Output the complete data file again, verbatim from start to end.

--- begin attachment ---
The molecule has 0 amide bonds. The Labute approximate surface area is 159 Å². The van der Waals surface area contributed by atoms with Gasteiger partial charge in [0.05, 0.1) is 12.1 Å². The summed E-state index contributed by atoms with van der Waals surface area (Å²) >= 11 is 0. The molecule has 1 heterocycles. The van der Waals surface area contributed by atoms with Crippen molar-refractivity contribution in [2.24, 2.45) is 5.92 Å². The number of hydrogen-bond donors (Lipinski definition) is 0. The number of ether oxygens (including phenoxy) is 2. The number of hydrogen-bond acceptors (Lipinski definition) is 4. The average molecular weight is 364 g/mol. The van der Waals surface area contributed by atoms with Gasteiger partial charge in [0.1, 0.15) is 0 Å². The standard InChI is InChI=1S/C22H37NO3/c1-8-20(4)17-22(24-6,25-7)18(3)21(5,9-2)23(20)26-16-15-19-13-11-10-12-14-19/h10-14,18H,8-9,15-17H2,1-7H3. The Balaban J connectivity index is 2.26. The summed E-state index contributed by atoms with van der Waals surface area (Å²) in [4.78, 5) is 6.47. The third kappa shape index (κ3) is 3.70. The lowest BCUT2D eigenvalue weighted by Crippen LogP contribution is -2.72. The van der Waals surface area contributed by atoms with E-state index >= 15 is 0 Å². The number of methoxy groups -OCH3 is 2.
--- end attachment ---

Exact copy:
The molecule has 0 amide bonds. The Labute approximate surface area is 159 Å². The van der Waals surface area contributed by atoms with Gasteiger partial charge in [0.05, 0.1) is 12.1 Å². The summed E-state index contributed by atoms with van der Waals surface area (Å²) >= 11 is 0. The molecule has 1 heterocycles. The van der Waals surface area contributed by atoms with Crippen molar-refractivity contribution in [2.24, 2.45) is 5.92 Å². The number of hydrogen-bond donors (Lipinski definition) is 0. The number of ether oxygens (including phenoxy) is 2. The number of hydrogen-bond acceptors (Lipinski definition) is 4. The average molecular weight is 364 g/mol. The van der Waals surface area contributed by atoms with Gasteiger partial charge in [0.1, 0.15) is 0 Å². The standard InChI is InChI=1S/C22H37NO3/c1-8-20(4)17-22(24-6,25-7)18(3)21(5,9-2)23(20)26-16-15-19-13-11-10-12-14-19/h10-14,18H,8-9,15-17H2,1-7H3. The Balaban J connectivity index is 2.26. The summed E-state index contributed by atoms with van der Waals surface area (Å²) in [4.78, 5) is 6.47. The third kappa shape index (κ3) is 3.70. The lowest BCUT2D eigenvalue weighted by Crippen LogP contribution is -2.72. The van der Waals surface area contributed by atoms with E-state index >= 15 is 0 Å². The number of methoxy groups -OCH3 is 2.